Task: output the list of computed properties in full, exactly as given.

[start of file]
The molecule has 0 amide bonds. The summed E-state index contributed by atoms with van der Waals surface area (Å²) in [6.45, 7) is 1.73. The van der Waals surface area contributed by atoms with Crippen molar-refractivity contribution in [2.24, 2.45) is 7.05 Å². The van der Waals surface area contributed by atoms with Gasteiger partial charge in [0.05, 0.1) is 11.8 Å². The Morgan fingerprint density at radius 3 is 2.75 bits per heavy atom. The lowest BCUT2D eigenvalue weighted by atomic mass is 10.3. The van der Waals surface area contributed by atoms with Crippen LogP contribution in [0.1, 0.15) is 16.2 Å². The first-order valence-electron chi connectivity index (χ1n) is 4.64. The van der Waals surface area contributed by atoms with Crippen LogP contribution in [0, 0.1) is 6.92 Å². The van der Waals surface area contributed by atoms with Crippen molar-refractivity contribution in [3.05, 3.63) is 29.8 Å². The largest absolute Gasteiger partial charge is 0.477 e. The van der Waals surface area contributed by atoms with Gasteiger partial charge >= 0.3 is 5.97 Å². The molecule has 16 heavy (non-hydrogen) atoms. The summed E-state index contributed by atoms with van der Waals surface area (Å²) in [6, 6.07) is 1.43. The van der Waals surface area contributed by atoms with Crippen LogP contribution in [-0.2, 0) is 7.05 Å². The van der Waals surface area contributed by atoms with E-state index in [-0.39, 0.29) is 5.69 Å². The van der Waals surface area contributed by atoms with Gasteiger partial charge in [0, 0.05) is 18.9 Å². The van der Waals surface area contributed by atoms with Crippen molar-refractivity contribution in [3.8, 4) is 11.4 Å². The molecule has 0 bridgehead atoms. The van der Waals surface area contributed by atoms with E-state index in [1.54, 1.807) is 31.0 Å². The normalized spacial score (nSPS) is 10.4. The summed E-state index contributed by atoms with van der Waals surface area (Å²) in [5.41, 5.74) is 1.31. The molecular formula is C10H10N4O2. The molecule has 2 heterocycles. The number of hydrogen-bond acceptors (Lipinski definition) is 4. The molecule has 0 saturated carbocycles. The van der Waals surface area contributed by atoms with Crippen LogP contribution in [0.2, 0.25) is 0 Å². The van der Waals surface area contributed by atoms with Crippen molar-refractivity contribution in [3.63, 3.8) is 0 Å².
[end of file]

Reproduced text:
The molecule has 0 amide bonds. The summed E-state index contributed by atoms with van der Waals surface area (Å²) in [6.45, 7) is 1.73. The van der Waals surface area contributed by atoms with Crippen molar-refractivity contribution in [2.24, 2.45) is 7.05 Å². The van der Waals surface area contributed by atoms with Gasteiger partial charge in [0.05, 0.1) is 11.8 Å². The Morgan fingerprint density at radius 3 is 2.75 bits per heavy atom. The lowest BCUT2D eigenvalue weighted by atomic mass is 10.3. The van der Waals surface area contributed by atoms with Crippen LogP contribution in [0.1, 0.15) is 16.2 Å². The first-order valence-electron chi connectivity index (χ1n) is 4.64. The van der Waals surface area contributed by atoms with Crippen LogP contribution in [0, 0.1) is 6.92 Å². The van der Waals surface area contributed by atoms with Crippen molar-refractivity contribution in [3.05, 3.63) is 29.8 Å². The largest absolute Gasteiger partial charge is 0.477 e. The van der Waals surface area contributed by atoms with Gasteiger partial charge >= 0.3 is 5.97 Å². The molecule has 16 heavy (non-hydrogen) atoms. The summed E-state index contributed by atoms with van der Waals surface area (Å²) in [6, 6.07) is 1.43. The van der Waals surface area contributed by atoms with Crippen LogP contribution in [-0.2, 0) is 7.05 Å². The van der Waals surface area contributed by atoms with E-state index in [-0.39, 0.29) is 5.69 Å². The van der Waals surface area contributed by atoms with Gasteiger partial charge in [0, 0.05) is 18.9 Å². The van der Waals surface area contributed by atoms with Crippen molar-refractivity contribution in [3.8, 4) is 11.4 Å². The molecule has 0 bridgehead atoms. The van der Waals surface area contributed by atoms with E-state index in [1.54, 1.807) is 31.0 Å². The normalized spacial score (nSPS) is 10.4. The summed E-state index contributed by atoms with van der Waals surface area (Å²) in [5.41, 5.74) is 1.31. The molecular formula is C10H10N4O2. The molecule has 2 heterocycles. The number of hydrogen-bond acceptors (Lipinski definition) is 4. The molecule has 0 saturated carbocycles. The van der Waals surface area contributed by atoms with Crippen LogP contribution in [0.2, 0.25) is 0 Å². The van der Waals surface area contributed by atoms with Crippen molar-refractivity contribution in [3.63, 3.8) is 0 Å².